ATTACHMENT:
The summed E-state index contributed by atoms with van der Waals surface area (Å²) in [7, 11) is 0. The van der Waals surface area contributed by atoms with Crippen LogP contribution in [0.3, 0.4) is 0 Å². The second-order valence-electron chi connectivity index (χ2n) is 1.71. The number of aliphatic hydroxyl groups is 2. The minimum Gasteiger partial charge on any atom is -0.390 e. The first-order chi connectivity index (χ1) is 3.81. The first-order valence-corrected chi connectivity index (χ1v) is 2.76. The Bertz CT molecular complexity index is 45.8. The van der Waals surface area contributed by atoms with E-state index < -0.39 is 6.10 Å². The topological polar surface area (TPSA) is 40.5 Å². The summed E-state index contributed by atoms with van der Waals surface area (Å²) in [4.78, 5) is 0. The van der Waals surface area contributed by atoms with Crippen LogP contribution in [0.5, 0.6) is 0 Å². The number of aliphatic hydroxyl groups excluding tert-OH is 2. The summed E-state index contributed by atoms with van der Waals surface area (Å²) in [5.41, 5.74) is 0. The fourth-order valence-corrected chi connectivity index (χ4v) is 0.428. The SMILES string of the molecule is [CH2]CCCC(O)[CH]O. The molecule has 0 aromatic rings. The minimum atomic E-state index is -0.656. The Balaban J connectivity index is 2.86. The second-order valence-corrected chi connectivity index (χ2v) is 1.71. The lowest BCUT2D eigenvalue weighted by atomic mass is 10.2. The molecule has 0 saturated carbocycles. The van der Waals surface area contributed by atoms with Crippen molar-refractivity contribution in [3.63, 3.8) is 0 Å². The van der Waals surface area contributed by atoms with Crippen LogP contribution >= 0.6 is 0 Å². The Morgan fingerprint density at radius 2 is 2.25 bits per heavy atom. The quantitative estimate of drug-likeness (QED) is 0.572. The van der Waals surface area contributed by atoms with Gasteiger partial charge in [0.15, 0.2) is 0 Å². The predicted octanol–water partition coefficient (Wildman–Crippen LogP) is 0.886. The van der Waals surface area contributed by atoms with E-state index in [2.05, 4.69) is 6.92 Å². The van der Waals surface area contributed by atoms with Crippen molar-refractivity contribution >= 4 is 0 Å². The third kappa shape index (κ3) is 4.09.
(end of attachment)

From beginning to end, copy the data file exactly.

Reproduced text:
The summed E-state index contributed by atoms with van der Waals surface area (Å²) in [7, 11) is 0. The van der Waals surface area contributed by atoms with Crippen LogP contribution in [0.3, 0.4) is 0 Å². The second-order valence-electron chi connectivity index (χ2n) is 1.71. The number of aliphatic hydroxyl groups is 2. The minimum Gasteiger partial charge on any atom is -0.390 e. The first-order chi connectivity index (χ1) is 3.81. The first-order valence-corrected chi connectivity index (χ1v) is 2.76. The Bertz CT molecular complexity index is 45.8. The van der Waals surface area contributed by atoms with E-state index < -0.39 is 6.10 Å². The topological polar surface area (TPSA) is 40.5 Å². The summed E-state index contributed by atoms with van der Waals surface area (Å²) in [4.78, 5) is 0. The van der Waals surface area contributed by atoms with Crippen LogP contribution in [0.5, 0.6) is 0 Å². The number of aliphatic hydroxyl groups excluding tert-OH is 2. The summed E-state index contributed by atoms with van der Waals surface area (Å²) in [5.41, 5.74) is 0. The fourth-order valence-corrected chi connectivity index (χ4v) is 0.428. The SMILES string of the molecule is [CH2]CCCC(O)[CH]O. The molecule has 0 aromatic rings. The minimum atomic E-state index is -0.656. The Balaban J connectivity index is 2.86. The second-order valence-corrected chi connectivity index (χ2v) is 1.71. The lowest BCUT2D eigenvalue weighted by atomic mass is 10.2. The molecule has 0 saturated carbocycles. The van der Waals surface area contributed by atoms with Crippen molar-refractivity contribution in [3.63, 3.8) is 0 Å². The van der Waals surface area contributed by atoms with Crippen LogP contribution >= 0.6 is 0 Å². The Morgan fingerprint density at radius 2 is 2.25 bits per heavy atom. The quantitative estimate of drug-likeness (QED) is 0.572. The van der Waals surface area contributed by atoms with Gasteiger partial charge in [0.15, 0.2) is 0 Å². The predicted octanol–water partition coefficient (Wildman–Crippen LogP) is 0.886. The van der Waals surface area contributed by atoms with E-state index in [2.05, 4.69) is 6.92 Å². The van der Waals surface area contributed by atoms with Crippen molar-refractivity contribution >= 4 is 0 Å². The third kappa shape index (κ3) is 4.09.